“You have a berry farm?” The hero interrupted, the corners of their mouth twitching.
“It’s a backup career plan. Don’t interrupt.” The villain continued with a chastising glare. “Two: I will blow up a stadium at the end of this year.”
The hero’s grin faded.
“Three: For every day you tend to my farm, I will spare one person from the stadium. For every trauma-focused therapy appointment you make, ten are saved.”
“…You can’t be serious.” Now it was the hero who looked like they were going to throw up.
“Four: If you want to bring some people with you to help tend the farm, they must have my approval.”
The warehouse’s dim light added to the bags under the hero’s eyes. “Why are you doing this?”
The villain shrugged. “Who knows? Maybe I’m secretly an amazing person. Or maybe I’ve seen this happen before. Maybe I know what can happen if no one helps.” The villain’s gaze dropped to the floor. “Maybe I need to redeem myself." He added softly.
The hero’s mouth opened slightly.
The villain shook himself. “Don’t ask stupid questions. I might change my mind. Do you accept?”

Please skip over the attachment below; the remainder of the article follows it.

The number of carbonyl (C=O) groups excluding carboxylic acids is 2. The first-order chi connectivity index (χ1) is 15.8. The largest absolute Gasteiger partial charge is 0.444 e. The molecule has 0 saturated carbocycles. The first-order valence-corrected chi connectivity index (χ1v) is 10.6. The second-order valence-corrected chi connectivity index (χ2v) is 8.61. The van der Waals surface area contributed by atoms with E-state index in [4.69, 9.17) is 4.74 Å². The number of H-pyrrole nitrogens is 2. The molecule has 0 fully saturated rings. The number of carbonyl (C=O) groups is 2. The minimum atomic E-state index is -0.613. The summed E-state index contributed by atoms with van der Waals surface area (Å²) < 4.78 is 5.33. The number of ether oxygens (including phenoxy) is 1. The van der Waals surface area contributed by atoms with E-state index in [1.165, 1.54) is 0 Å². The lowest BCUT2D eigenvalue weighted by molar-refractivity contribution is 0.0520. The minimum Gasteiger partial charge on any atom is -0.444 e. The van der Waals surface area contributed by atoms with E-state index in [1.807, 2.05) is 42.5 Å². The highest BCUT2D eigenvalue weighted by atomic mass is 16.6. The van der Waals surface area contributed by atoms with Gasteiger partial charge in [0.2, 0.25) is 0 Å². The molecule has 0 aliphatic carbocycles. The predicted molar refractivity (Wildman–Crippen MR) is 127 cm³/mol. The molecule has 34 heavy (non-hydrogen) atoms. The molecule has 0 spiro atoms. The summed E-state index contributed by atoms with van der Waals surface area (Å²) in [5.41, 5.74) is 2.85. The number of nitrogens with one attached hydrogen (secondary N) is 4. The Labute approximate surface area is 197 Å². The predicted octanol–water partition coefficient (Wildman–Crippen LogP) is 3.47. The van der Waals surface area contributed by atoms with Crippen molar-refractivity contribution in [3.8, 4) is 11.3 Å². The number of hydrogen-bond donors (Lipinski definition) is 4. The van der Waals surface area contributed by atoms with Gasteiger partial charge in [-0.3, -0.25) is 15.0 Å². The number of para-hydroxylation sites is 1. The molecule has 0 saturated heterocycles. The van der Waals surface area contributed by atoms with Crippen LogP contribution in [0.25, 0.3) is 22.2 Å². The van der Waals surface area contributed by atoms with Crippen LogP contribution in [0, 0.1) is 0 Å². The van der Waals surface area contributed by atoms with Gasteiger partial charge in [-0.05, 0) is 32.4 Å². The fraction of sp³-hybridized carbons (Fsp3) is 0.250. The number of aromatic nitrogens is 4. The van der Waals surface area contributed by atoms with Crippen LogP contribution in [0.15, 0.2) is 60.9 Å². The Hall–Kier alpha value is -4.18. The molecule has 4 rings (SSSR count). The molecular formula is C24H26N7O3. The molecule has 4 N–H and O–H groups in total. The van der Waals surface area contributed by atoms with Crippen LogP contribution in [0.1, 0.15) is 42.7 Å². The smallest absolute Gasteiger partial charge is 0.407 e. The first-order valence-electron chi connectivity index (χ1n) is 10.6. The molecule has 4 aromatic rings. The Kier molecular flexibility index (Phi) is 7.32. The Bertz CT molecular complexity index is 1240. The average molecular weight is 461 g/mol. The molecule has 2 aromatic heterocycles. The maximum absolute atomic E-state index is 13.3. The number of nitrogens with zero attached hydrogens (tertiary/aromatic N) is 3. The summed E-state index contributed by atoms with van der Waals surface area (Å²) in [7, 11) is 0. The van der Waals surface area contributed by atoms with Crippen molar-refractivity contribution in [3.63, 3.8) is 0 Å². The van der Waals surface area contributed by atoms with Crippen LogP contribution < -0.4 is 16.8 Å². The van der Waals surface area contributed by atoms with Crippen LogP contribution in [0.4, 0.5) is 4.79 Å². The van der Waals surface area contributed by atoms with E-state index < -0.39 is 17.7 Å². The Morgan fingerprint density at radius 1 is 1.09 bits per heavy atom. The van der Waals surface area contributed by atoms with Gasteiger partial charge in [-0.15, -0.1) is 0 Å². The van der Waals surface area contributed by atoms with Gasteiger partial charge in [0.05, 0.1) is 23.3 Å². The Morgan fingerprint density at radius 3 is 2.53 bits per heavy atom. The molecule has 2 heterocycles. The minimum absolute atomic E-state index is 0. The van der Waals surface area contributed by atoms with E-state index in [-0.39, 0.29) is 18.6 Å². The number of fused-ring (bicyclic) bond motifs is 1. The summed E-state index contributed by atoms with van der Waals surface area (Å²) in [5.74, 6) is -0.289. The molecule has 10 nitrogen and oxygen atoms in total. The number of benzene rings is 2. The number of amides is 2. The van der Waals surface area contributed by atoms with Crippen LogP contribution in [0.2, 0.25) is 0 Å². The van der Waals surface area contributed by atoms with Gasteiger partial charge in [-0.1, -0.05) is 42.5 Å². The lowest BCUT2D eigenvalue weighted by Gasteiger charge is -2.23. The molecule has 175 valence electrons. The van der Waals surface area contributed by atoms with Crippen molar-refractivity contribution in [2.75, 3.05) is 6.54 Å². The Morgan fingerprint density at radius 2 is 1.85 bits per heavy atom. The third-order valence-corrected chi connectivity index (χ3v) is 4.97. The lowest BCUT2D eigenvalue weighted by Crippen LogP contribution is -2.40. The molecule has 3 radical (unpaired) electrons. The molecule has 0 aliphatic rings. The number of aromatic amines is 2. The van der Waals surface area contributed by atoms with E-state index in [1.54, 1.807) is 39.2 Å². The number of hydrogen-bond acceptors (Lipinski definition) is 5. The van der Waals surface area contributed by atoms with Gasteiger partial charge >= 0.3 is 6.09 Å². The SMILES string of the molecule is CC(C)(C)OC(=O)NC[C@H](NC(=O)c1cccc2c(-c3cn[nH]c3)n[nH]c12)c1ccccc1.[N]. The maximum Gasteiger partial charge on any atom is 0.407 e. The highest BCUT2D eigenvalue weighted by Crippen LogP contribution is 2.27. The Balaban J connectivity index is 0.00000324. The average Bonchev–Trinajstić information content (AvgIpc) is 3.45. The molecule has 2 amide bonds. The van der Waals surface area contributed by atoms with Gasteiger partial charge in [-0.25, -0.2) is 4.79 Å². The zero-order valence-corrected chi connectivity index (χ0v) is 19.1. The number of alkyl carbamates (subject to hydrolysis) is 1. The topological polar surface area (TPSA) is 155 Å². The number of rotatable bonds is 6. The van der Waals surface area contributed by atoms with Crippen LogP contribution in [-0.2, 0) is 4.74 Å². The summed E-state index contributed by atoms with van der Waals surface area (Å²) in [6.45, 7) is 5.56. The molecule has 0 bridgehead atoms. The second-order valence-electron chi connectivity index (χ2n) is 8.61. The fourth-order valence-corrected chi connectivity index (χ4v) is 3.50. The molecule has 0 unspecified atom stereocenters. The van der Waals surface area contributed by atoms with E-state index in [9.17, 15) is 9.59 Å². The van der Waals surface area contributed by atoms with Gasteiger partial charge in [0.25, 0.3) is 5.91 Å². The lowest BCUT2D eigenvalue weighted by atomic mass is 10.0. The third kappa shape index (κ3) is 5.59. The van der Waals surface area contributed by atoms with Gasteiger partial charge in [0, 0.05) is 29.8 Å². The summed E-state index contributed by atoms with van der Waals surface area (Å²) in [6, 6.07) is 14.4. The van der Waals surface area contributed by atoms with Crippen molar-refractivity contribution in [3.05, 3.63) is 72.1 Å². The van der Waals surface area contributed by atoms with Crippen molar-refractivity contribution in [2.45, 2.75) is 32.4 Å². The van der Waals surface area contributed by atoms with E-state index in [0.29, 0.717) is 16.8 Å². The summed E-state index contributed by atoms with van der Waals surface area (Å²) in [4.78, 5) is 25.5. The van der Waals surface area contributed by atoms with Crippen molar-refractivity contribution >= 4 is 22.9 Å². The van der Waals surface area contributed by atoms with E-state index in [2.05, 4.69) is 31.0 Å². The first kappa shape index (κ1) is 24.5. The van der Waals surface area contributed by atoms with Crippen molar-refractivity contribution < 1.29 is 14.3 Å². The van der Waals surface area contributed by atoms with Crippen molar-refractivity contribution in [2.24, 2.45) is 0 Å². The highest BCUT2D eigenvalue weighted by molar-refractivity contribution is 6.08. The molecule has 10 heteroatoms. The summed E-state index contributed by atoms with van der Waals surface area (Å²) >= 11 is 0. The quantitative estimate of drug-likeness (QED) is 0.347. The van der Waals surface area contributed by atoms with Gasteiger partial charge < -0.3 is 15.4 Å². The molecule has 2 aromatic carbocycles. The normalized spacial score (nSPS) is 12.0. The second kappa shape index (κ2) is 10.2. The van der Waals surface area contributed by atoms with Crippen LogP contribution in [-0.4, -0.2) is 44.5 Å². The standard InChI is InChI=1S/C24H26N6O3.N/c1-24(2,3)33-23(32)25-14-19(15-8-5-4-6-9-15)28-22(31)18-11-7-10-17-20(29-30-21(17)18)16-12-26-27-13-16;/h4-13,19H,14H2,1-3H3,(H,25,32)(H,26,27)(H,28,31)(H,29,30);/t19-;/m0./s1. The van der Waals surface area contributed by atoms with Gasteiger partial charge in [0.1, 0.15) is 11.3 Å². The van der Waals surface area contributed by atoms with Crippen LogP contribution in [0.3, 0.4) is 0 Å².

“What happens if I say no?” The hero asked, pulling loosely at his bonds.
“The stadium blows up. People die. I do a villainous laugh.” The villain stuck out a hand. “Do you accept my deal?”
The hero stared at the outstretched hand, then back to the villain’s gaze. For once, they understood each other. The need to save and the need to be saved.
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prompts-in-a-barrel · 2 days ago
“Ah yes, [X], my favorite archenemy.”
“Why am I your favorite?”
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A Hero knows Villain well. They know all of Villain’s flaws and annoying habits. Yet, despite being very aware of the type of person Villain is, they still love them.
Their love isn’t a blind one, but an accepting one. 
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chaotic-queer-disaster · 5 hours ago
ok i REALLY like making wip/oc playlists. but also. how do people find more than, like, 10 songs??? i cannot for the life of me gather more than 5-10-ish songs per playlist and it saddens me
like for real. this is an actual question i have. how are all of u finding so many fuckign songs that fit